Supplication (also known as petitioning) is a form of prayer, wherein one party humbly or earnestly asks another party to provide something, either for the party who is doing the supplicating (e.g., "Please spare my life.") or on behalf of someone else.
Supplication is a theme of earliest antiquity, embodied in the Iliad as the prayers of Chryses for the return of his daughter, and of Priam for the dead body of his son, Hector. Richard Martin notes repeated references to suppliants throughout the poem, including warriors begging to be spared by the Greeks on the battlefield.
One example of supplication is the Western Christian ritual of novena (from novem, the Latin word for "nine") wherein one repeatedly asks for the same favor over a period of nine days. This ritual began in Spain during the Middle Ages when a nine-day period of hymns and prayers led up to a Christmas feast, a period which ended with gift giving. A contemporary Christian example of supplication is the practice of the Daily Prayer for Peace by the Community of Christ where a member prays for peace each day at a specified time. Philippians 4:6 says, "Be anxious for nothing, but in everything by prayer and supplication, with thanksgiving, let your requests be made known to God."
In Islam, the Arabic word duʻā (plural daʿwat or ʾadʿiyah) is used to refer to supplications. Adʻiya may be made in any language, although there are many traditional Islamic supplications in Arabic, Persian and Turkish. In Islam, duʻā tends to mean supplication. The supplications (Duaas) of Prophets are given in the Quran. There are a number of supplications mentioned in Islam in the Quran and Sunnah that can be recited for various purposes for the blessings and the rewards of Allah. Supplications can range in nature for everyday tasks like sleeping, eating, drinking water and can be more specific in nature like supplications for knowledge or supplications for health and more.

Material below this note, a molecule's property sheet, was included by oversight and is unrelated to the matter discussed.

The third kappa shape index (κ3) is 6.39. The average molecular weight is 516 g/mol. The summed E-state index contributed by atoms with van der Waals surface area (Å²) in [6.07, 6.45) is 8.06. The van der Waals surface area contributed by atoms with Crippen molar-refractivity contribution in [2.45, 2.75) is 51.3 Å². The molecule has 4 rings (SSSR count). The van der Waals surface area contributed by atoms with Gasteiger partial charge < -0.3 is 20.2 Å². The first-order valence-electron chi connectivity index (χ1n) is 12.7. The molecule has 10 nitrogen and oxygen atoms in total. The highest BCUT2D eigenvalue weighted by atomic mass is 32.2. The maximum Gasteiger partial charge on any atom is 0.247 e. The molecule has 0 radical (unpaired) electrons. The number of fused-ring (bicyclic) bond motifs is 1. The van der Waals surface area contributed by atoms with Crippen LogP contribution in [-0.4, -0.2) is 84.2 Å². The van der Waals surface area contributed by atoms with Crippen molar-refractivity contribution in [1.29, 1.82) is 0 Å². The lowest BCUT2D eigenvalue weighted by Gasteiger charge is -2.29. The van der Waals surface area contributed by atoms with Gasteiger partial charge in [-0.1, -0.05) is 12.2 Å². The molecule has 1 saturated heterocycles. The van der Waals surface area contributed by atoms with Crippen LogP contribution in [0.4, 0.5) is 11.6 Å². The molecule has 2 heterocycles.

The Quran is the most authentic source of supplications and 30 such supplications that are mentioned in the Quran are most commonly recited by Muslims.
The word Ardâs ( ਅਰਦਾਸ ) is derived from the Persian word 'Arazdashat', meaning a request, a supplication, a prayer, a petition or an address to a superior authority. It is a Sikh prayer that is done before performing or after undertaking any significant task; after reciting the daily Banis (prayers); or after completion of a service like the Paath, kirtan (hymn-singing) program or any other religious program. In Sikhism, these prayers are also said before and after eating. The prayer is a plea to God to support and help the devotee with whatever he or she is about to undertake or has done.